Both men and women are obligated to hear recitals of the Scroll of Esther which tells the events of the Purim story. At every mention of the name Haman, expect to hear a lot of noise from the congregation, including stamping of the feet, the whirring sound of the graggers (noisemakers), and lots of boos! It is essential to hear every single word of the Megillah. Fortunately, there are many readings throughout the evening and day!

The Purim Seuda:

It is a Mitzvah (positive commandment) to either host or attend a grand festive meal on Purim. This is a meal to which everybody is invited! It usually lasts for hours and often goes into the evening and is the only time that we are actually commanded to get merry with a couple of alcoholic beverages (everyone is expected to drink to a level of enjoyment - not a drunken stupor!).

Mishloach Manot:

To show that we are united and one big family, everybody is expected to give a respectable package containing at least two ready-to-eat foods and/or drinks to at least one person on Purim Day.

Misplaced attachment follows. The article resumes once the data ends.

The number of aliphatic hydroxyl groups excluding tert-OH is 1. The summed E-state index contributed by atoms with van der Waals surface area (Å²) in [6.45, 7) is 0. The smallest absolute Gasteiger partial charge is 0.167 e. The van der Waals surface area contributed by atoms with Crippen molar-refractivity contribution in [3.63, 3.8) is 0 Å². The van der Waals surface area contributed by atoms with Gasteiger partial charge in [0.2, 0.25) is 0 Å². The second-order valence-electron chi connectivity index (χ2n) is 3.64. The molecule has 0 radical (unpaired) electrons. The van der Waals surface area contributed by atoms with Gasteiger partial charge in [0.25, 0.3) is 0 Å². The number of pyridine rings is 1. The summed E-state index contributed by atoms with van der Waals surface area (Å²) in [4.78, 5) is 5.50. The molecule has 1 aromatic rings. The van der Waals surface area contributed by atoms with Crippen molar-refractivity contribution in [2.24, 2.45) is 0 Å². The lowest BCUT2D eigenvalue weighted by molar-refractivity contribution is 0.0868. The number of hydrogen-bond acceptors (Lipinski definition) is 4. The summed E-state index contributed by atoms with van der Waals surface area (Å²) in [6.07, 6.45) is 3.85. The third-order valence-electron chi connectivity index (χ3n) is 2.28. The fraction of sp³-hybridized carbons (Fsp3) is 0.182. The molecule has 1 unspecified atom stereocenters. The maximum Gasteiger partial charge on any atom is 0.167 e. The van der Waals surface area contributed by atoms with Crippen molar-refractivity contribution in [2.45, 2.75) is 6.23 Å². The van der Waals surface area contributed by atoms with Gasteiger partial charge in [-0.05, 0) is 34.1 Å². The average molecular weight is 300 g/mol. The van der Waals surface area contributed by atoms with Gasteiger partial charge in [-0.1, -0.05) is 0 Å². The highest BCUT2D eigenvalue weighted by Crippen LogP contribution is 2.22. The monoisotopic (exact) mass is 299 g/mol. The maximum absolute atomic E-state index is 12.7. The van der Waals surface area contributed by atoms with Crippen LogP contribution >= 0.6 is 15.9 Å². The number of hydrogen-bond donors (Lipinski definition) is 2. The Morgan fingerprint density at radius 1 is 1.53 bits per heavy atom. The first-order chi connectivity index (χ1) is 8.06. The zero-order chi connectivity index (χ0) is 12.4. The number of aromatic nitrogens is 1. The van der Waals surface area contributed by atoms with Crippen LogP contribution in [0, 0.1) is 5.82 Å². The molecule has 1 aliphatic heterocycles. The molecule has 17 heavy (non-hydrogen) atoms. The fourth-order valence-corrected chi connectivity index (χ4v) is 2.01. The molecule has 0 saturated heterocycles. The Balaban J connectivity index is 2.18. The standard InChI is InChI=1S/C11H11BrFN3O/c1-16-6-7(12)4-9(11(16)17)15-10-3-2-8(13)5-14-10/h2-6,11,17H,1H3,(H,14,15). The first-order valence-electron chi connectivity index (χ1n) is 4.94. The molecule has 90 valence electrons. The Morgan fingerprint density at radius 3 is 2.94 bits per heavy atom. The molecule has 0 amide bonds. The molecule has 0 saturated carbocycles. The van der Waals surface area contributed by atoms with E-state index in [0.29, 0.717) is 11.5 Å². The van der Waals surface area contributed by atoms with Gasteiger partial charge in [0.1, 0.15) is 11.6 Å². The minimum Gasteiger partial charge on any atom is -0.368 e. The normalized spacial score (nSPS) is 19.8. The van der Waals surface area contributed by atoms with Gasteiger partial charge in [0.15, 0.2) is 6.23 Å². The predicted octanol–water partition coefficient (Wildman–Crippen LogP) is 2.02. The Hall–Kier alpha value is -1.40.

Matanot Levyonim:

This is the one day of the year that we are commanded to give anybody who asks a donation of charity without questioning their motives. This commandment is fulfilled by giving at least two separate donations to two different people or charitable organizations, each amounting to a respectable sum.
Purim is truly one of the most wonderful festivals in the Jewish calendar, and in Israel, you can really feel a part of it! From the evening and throughout the day, everyone is celebrating and uniting to commemorate the miracles that occurred for their ancestors during the Purim story and the ongoing miracles we are experiencing in Israel today! We can apply many aspects of Purim to our everyday lives, especially in Israel. People are always there for one another, in the good times and the bad. When fundraising for charitable causes, individuals reach their goals within minutes of publicizing them! If someone is unwell, people gather together to pray for their well-being. And in times of distress, when the Jewish nation is in serious danger, people fast, just like Queen Esther and Mordechai did, and say prayers of repentance to bring about God's salvation! We see these same characteristics among the thousands of subscribers to our surprise packages who want to support Israel's small businesses and invest in the rejuvenation of the Holy Land!